So you have your new Christmas gift camera and it probably only came with a stock lens. Now you are probably wondering things like what kind of lens fits my camera? What size of lens should I use to shoot a child’s soccer game or a loved one’s recital?
Selecting lenses for a Nikon D40, D3000, D5000 or other DX cameras is more complicated than buying a lens for a $5000 Nikon D3x or other cameras. The difference is that in the DX models, Nikon has built the auto-focus motor within the body of the lens instead of putting it in the body of the camera.
Take a look at these two photos (courtesy of DPReview.com) and you can see the drive for the D80’s auto-focusing mechanism at the 7 o’clock position of the camera lens connector. That drive stem is missing from the D40 and it is missing from all of the DX version systems.
A word of caution…because I focus mostly on Nikon systems, I do not know what the equivilent is for the Canon system. So you should check with them about what their lower priced systems use for focusing.
So LensHero has come to the rescue by asking you for information about your camera, what you intend to shoot and then gives you suggestions on the lenses you should consider.
Check out the site–it covers almost all DSLR cameras. It’s a nice tool for beginners as well as experts. There are other sites that are also helpful but none are as simple as this one.
First off…PC World magazine has a great article on how to turn those old photographs in the family album into digital treasures. This is a key item in any family’s history—old photos and photo albums. The problem with giving them a digital treatment stems from the inability to know how to properly make safe backups of these files. It is not enough to simply store them on a blank CD/DVD and put them in a drawer or safe. Nope…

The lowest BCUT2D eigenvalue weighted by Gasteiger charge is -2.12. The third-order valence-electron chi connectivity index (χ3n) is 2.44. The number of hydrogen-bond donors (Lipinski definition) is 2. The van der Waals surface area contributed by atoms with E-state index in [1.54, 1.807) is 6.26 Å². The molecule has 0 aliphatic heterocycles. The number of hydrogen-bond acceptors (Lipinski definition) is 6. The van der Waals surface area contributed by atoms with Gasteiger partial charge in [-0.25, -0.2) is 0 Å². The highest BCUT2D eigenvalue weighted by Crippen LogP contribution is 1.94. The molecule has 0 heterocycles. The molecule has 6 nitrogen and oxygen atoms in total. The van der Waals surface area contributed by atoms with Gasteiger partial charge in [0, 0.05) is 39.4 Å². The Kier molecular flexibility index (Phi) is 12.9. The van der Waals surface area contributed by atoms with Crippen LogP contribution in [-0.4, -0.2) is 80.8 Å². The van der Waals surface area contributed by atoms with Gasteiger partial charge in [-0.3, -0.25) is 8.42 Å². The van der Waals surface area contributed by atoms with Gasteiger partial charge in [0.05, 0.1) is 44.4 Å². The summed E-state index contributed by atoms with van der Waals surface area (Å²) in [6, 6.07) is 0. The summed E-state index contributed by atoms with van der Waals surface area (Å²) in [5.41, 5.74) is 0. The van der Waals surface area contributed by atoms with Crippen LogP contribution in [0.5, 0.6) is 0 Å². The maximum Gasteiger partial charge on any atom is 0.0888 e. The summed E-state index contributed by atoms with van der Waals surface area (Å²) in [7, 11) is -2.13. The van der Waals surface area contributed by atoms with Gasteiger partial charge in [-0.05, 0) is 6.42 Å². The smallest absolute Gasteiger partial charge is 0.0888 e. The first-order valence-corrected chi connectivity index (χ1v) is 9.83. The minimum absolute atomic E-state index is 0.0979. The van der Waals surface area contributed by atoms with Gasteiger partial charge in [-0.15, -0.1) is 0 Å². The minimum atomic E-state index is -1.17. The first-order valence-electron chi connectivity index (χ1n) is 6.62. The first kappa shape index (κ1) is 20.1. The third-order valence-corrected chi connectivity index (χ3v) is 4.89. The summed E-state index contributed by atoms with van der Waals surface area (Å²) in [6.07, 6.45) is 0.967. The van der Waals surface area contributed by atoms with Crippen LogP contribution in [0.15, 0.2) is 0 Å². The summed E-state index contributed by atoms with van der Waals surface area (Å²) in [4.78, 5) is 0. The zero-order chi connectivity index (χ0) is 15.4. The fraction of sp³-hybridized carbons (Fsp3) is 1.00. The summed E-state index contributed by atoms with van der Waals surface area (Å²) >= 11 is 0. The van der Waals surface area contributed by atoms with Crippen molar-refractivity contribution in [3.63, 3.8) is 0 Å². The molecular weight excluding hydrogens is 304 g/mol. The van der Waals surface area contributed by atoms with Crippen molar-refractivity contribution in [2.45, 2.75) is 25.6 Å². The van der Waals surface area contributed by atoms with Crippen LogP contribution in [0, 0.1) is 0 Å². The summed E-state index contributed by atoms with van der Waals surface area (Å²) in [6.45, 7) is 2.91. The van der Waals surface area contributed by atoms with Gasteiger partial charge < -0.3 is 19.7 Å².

The best thing to do with these digitized old photos is to store them online. Looking for a place to put them? I covered that a couple of months back in my digital photo storage primer, http://jchampion.com/?p=352
Having said that..it’s time that I introduce my new toy. It’s a mid-range camera to most but it’s a solid performer with a good record in the camera world. It’s a D90:
My new Nikon D90
Here is one of my first pictures with it:
Bailey the Golden Retriever mix poses for the new D90
Word has it that the Nikon 3000 and 5000 series cameras I’m going to check this out because I cannot believe that Nikon is going to abandon the entry level markets and leave the D90 and D7000 as its lower level line. These cameras sell for $800 and up. The D7000 starts at $1000.